Additionally, Capasso’s bombast and hubris could be perceived as everything that the general public thinks is wrong with and off-putting about opera in general: lofty, distant, elitist sounding platitudes that are ultimately empty and without relevance to the today’s audiences. Not exactly the way to attract new audiences.
The original NYCO stood as an alternative to the more traditional Metropolitan Opera, often programming new American works that had not and perhaps would not be seen elsewhere.
Today, many new works are produced by the smaller companies that have popped up since the original NYCO’s departure from Lincoln Center.
So, what is the position of a new NYCO in NYC? Does NYC need or even want a new major opera company? What does a “people’s opera”, as Mayor Fiorello La Guardia called the original NYCO, even mean now?
These questions were drawn into even sharper focus as NYCO-R’s Tosca came just over a week after the ending of NYC’s 4th annual Prototype festival, co-produced by Beth Morrison Projects and HERE, which specializes in presenting smaller, more experimental opera and theatre works at venues across the city.
The centerpiece of this year’s festival was the NYC premiere of composer David T. Little’s searing post apocalyptic opera Dog Days.
Beth Morrison Projects and Prototype have become the engines for the cutting edge of new operatic works in NYC, so where does a new NYCO fit in?
Additionally, Venture Opera, On Site Opera, and the highly acclaimed Loft Opera, all in NYC, are far smaller, faster, lighter on their feet than traditional opera companies and therefore able to be far more intimate, reactive, immersive and site specific.
Is there a middle ground between them and the grandeur and spectacle of the mighty Metropolitan Opera that even needs to be filled?
The New York critics have been lukewarm on both the first production and the overall position of NYCO-R.
Anthony Tommasini of the New York Times praised some of the singing but added, “The musical performance…was prone to mishaps, with some flashes of intensity but many inert stretches.”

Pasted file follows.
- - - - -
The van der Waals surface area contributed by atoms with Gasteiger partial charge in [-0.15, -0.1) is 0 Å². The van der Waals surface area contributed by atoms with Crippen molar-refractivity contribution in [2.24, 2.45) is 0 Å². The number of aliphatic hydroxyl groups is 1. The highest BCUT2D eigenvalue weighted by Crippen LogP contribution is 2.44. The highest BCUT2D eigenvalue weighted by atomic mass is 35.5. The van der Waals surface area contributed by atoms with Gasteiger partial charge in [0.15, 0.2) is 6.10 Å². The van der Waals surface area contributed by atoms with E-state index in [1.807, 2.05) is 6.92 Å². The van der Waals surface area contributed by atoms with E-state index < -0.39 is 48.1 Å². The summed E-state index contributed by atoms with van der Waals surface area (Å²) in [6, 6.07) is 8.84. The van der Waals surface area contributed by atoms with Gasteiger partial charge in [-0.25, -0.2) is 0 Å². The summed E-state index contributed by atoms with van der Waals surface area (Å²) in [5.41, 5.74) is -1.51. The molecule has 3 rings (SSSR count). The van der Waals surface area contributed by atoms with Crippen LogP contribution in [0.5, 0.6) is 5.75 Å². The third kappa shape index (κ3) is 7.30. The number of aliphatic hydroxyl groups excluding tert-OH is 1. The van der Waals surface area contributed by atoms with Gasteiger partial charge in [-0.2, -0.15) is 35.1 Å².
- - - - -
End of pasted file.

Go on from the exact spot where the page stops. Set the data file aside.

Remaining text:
On the night I attended the NYCO-R Tosca, I found an attractive, younger, finance crowd that I do not see at the Met in such numbers.
Some of these young people will eventually be poised to become the next generation of mega arts donors. That is great, both for NYCO-R and opera in general.
However will they return in the future, especially given the frustration and chaos the facilities at the Rose Theatre at Jazz at Lincoln Center caused?
Was it NYCO-R or the Rose’s fault that people spent the vast majority of the two intermissions on line for the single working men’s room or on line at the single bar with only two working cashiers?
Many people did not even get the drink they waited 10 minutes on line for as intermission ended before they could.
Several people missed the second act because they were waiting for the bathrooms and there were no late admissions to the theatre after either intermission. I can only imagine this happened to some for the third act and they just left.
Finally, and most egregiously, the lights were dropped and the second act began when there were still many people in the aisles waiting to take their seats not having had time after the endless lines and waiting of the intermission.
Whatever the reason, it must be remedied. No one will return to a company that forces patrons to claw their way through a crowded aisle in the dark to find their seats, let alone donate to one.
NYCO-R promised an announcement of their second show soon, with Capasso pledging to announce three more in the next few months and a total of six for NYCO-R’s 2016-17 season.
For more information on NYCO Renaissance please visit nycorenaissance.com/